The Solamachi mall, right next to Tokyo Skytree, has several floors of restaurants, noodle counters and miscellaneous eateries. And the higher you rise, the fancier they get — and the more elevated the prices.
Those on the top (31st) floor command the best vistas, past the tower to the city, the sunset and, if you're lucky, Mt.Fuji on the far horizon. So they can charge the most. Expect set meals at this altitude to start from around ¥8,000.
Shokkan is only one floor down but it looks to the north, over the sprawl of the low city. The view is still none too shabby, especially after night falls. But it does mean menu prices are going to be slightly more affordable.
As I write in my Japan Times piece, if you don't have seats booked in advance, it's best to get there for opening time, which is 5 pm. You may not score a coveted window table, but there are likely to be a couple of spots open at the counter looking into the open kitchen.
Besides getting to watch the knife skills of the itamae chefs – and even at this level, it's pretty impressive – another advantage of being here is that you can see the dishes as they go out and ask for any that you don't see on the menu.
That was how we homed in on the yuba rolls. The sheets of fresh yuba were laid out and the itamae was filling them with crabmeat and wakame seaweed. That was good enough for us to put in an order.
It was even better than we expected, as it came topped with a gelée of ponzu (a mix of rice vinegar, shoyu and dashi), a garnish of myoga and a wedge of sudachi.
One of the Shokkan signature dishes – here as at the original Shokkan in Shibuya – is raw vegetables with the trademark tomato-miso dip. Here the crudites, a colorful selection of leaves, stems and roots, are served in a wooden masu (sake drinking "box").
To the Western palate, this combination of acidic-sweet with savory-salty miso seems like a no-brainer. It's not just addictively tasty, it has that festive reddish-orange hue. But even now in Japanese cuisine it is considered rather daringly leftfield (much as the tomato shabushabu is at Basara).
The Shokkan main menu is available in full in clear, accurate English.
And so too the sake menu. But not the slender sheet that lists the specials of the day. This, though, is well worth exploring (if you can bridge the language divide) if you feel like settling in for a leisurely izakaya-style session with sake to sip on...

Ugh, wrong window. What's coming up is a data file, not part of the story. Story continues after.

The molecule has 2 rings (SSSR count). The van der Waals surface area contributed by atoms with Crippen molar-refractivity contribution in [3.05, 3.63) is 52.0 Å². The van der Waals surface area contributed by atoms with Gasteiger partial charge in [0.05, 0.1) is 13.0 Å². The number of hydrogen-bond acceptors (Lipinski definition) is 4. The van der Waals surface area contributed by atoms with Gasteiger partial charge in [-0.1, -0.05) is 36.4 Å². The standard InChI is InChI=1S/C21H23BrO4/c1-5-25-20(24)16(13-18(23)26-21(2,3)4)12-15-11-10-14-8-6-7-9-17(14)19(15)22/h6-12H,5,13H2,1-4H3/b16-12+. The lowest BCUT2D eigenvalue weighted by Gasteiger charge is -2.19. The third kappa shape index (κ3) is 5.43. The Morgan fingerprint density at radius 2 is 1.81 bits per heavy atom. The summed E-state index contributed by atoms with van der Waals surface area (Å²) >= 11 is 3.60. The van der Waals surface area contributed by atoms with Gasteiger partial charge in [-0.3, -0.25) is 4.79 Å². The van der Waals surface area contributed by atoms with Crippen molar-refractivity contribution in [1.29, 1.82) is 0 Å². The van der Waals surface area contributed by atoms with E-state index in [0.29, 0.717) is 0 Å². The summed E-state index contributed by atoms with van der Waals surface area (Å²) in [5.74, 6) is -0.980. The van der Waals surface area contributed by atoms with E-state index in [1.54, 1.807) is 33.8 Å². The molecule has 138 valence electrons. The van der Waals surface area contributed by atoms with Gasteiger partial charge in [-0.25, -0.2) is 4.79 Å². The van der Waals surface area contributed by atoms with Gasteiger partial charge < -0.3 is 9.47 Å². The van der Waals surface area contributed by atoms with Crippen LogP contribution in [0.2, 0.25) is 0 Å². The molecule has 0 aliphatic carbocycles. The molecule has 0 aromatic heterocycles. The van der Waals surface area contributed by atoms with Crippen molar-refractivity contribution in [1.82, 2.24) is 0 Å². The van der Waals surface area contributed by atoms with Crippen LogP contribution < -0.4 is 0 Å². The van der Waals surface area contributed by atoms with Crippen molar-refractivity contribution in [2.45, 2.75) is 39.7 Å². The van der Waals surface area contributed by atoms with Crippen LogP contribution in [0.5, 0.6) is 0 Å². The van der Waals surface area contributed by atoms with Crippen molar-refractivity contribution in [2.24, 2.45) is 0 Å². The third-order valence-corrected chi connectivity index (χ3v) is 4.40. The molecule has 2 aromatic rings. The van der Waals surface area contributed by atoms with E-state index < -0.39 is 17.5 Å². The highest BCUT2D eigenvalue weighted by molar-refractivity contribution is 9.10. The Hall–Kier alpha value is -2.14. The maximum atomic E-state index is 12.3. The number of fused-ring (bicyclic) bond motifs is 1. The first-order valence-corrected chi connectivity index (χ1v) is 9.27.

From here we spotted the oysters on the halfshell – jumbo specimens flown down from Hokkaido (the beer is Yebisu Kohaku, a flavorful lager; they also have Shirohonoka, a version of witbier);
the plump juicy shio-yaki iwashi (salted-grilled sardine);
and the ni-anago aburi (conger eel, simmered and then grilled), with its dab of savory sansho relish…
There was plenty else to try, but we had had our fill of good sake and it was time for the rice course.
The house specialty is kama-meshi — rice cooked in a pot and topped with various choice ingredients. Our choice was salmon with uni urchin and ikura roe, and a garnish of mitsuba leaf. Very tasty and filling.
There is a larger, slightly more deluxe version of this kamameshi, which is prepared in a claypot donabe. Prepared with tiny dried sakura-ebi shrimp and topped with asari clams, small mussels and generous amounts of ikura salmon roe, this is the dish Shokkan has (only half tongue in cheek) called its “famous seafood paella" – and that's the illustration at the top of my JT column on Shokkan.
"By this time, night will have fallen, and the glitter of the low-lying city below will be matched by the lights reflected in window glass from the open kitchen. With the effects of the sake kicking in, everything takes on a very cheerful glow."